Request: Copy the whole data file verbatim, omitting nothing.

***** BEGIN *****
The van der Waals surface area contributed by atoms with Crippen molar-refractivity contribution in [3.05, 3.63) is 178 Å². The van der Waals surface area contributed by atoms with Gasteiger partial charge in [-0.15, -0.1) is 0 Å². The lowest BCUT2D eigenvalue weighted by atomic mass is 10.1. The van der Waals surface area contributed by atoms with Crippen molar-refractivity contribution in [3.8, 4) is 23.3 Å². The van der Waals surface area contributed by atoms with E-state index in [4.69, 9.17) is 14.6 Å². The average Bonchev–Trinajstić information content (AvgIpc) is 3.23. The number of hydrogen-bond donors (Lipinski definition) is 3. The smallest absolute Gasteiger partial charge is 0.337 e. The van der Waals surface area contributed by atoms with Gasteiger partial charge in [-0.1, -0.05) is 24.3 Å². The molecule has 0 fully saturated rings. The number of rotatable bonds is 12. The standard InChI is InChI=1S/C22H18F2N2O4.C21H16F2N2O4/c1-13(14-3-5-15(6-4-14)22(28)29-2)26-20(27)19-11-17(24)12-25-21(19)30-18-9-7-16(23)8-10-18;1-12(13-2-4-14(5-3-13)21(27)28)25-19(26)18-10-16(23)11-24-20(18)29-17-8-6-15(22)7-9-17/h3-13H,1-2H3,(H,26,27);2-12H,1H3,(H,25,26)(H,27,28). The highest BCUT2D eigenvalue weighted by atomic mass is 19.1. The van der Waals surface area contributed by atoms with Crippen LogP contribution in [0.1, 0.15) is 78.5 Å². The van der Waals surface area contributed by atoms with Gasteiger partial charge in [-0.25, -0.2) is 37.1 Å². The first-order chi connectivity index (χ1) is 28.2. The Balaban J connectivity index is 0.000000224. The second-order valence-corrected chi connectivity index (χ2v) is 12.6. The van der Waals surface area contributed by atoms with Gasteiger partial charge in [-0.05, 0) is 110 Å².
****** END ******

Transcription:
The van der Waals surface area contributed by atoms with Crippen molar-refractivity contribution in [3.05, 3.63) is 178 Å². The van der Waals surface area contributed by atoms with Gasteiger partial charge in [-0.15, -0.1) is 0 Å². The lowest BCUT2D eigenvalue weighted by atomic mass is 10.1. The van der Waals surface area contributed by atoms with Crippen molar-refractivity contribution in [3.8, 4) is 23.3 Å². The van der Waals surface area contributed by atoms with E-state index in [4.69, 9.17) is 14.6 Å². The average Bonchev–Trinajstić information content (AvgIpc) is 3.23. The number of hydrogen-bond donors (Lipinski definition) is 3. The smallest absolute Gasteiger partial charge is 0.337 e. The van der Waals surface area contributed by atoms with Gasteiger partial charge in [-0.1, -0.05) is 24.3 Å². The molecule has 0 fully saturated rings. The number of rotatable bonds is 12. The standard InChI is InChI=1S/C22H18F2N2O4.C21H16F2N2O4/c1-13(14-3-5-15(6-4-14)22(28)29-2)26-20(27)19-11-17(24)12-25-21(19)30-18-9-7-16(23)8-10-18;1-12(13-2-4-14(5-3-13)21(27)28)25-19(26)18-10-16(23)11-24-20(18)29-17-8-6-15(22)7-9-17/h3-13H,1-2H3,(H,26,27);2-12H,1H3,(H,25,26)(H,27,28). The highest BCUT2D eigenvalue weighted by atomic mass is 19.1. The van der Waals surface area contributed by atoms with Crippen LogP contribution in [0.1, 0.15) is 78.5 Å². The van der Waals surface area contributed by atoms with Gasteiger partial charge in [-0.25, -0.2) is 37.1 Å². The first-order chi connectivity index (χ1) is 28.2. The Balaban J connectivity index is 0.000000224. The second-order valence-corrected chi connectivity index (χ2v) is 12.6. The van der Waals surface area contributed by atoms with Gasteiger partial charge in [-0.05, 0) is 110 Å².